by Matthew Pinsker
This is an unusual book about the American Civil War. Unlike most which show focus on a specific individual, unit or campaign this looks at a location and how interactions around it shaped the wider war. This is the Soldiers' Home a collection of buildings originally created to house disabled veterans of American conflicts on the outskirts of Washington DC. In the summers Abraham Lincoln and his family lived there in the evenings to get out of the heat of the White House.
Buried in the back of the book is the information that this was essentially a work for hire job to promote the building which recently received historical site status. If I had known that I would've been a bit more leery about purchasing it. The biggest problem is there often isn't any context. For instance much is made of Lincoln meeting with visitors who just showed up unannounced. The question is how unusual was this compared to the behavior at the White House? We are never really told.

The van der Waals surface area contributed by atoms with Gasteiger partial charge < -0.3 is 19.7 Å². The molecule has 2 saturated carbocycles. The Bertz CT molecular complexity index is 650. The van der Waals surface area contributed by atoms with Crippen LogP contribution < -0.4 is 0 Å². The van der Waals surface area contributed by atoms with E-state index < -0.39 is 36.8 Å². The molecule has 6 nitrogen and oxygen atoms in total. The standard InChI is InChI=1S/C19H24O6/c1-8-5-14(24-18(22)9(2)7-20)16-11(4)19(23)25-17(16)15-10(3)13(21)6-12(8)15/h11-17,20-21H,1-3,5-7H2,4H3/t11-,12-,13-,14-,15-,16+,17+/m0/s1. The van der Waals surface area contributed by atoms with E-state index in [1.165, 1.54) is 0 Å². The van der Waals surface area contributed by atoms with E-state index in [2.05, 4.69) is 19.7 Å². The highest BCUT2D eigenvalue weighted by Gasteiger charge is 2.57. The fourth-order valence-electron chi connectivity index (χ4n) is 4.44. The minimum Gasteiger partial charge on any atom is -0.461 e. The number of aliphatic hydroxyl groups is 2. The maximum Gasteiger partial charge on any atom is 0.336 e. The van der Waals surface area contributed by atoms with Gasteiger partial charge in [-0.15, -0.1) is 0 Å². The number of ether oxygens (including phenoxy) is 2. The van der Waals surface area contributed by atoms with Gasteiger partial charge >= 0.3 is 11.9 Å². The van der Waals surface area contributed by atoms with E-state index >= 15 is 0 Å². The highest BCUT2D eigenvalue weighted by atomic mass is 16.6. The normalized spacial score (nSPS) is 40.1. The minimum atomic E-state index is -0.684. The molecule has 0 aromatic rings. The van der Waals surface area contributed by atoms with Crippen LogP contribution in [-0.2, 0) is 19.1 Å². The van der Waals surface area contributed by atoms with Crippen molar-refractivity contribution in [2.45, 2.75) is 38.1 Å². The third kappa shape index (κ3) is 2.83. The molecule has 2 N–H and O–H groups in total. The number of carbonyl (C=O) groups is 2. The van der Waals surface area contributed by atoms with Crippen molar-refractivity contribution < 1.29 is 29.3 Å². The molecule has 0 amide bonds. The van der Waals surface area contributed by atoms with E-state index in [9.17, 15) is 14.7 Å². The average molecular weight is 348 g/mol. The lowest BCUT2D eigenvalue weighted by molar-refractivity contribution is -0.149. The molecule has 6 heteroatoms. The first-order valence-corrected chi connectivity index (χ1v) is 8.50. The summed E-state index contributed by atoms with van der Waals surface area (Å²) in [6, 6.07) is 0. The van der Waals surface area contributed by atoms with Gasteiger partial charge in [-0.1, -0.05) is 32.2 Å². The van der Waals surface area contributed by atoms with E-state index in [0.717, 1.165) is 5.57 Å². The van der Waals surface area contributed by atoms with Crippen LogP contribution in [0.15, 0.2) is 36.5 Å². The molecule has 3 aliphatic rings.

The narrative is pretty much linear covering each of the summers that they stayed there. The major decisions that were made and dealing with any primary sources that talk about meetings or appointments that took place at the home.
Pinsker goes to great pains pointing out that different and unusual sources are being used to use as documentation. However frequently after analyzing them for a page or two they are discarded as being unreliable. This seemed to be more like padding than anything else.
Perhaps the most interesting piece of information is Lincoln's view of his personal safety. How he had to be encouraged to have a cavalry unit stationed with him. As well as the friendship he had with some of the officers from the unit.
Mildly recommended for the novelty value.